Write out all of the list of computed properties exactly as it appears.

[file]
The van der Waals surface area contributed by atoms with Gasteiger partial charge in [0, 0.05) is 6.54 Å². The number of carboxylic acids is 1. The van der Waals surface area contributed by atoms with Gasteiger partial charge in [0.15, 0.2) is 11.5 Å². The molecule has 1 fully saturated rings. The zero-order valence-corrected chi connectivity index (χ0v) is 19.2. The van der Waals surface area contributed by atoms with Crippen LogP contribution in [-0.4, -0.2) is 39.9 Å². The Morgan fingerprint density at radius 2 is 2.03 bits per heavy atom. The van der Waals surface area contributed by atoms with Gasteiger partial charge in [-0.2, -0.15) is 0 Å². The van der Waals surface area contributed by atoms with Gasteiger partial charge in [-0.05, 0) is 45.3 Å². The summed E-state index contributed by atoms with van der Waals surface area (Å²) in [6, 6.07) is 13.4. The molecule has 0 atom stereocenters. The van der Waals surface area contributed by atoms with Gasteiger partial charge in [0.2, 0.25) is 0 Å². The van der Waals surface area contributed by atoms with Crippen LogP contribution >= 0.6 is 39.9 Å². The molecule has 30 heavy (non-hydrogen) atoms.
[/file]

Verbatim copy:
The van der Waals surface area contributed by atoms with Gasteiger partial charge in [0, 0.05) is 6.54 Å². The number of carboxylic acids is 1. The van der Waals surface area contributed by atoms with Gasteiger partial charge in [0.15, 0.2) is 11.5 Å². The molecule has 1 fully saturated rings. The zero-order valence-corrected chi connectivity index (χ0v) is 19.2. The van der Waals surface area contributed by atoms with Crippen LogP contribution in [-0.4, -0.2) is 39.9 Å². The Morgan fingerprint density at radius 2 is 2.03 bits per heavy atom. The van der Waals surface area contributed by atoms with Gasteiger partial charge in [-0.2, -0.15) is 0 Å². The van der Waals surface area contributed by atoms with Gasteiger partial charge in [-0.05, 0) is 45.3 Å². The summed E-state index contributed by atoms with van der Waals surface area (Å²) in [6, 6.07) is 13.4. The molecule has 0 atom stereocenters. The van der Waals surface area contributed by atoms with Gasteiger partial charge in [0.2, 0.25) is 0 Å². The van der Waals surface area contributed by atoms with Crippen LogP contribution >= 0.6 is 39.9 Å². The molecule has 30 heavy (non-hydrogen) atoms.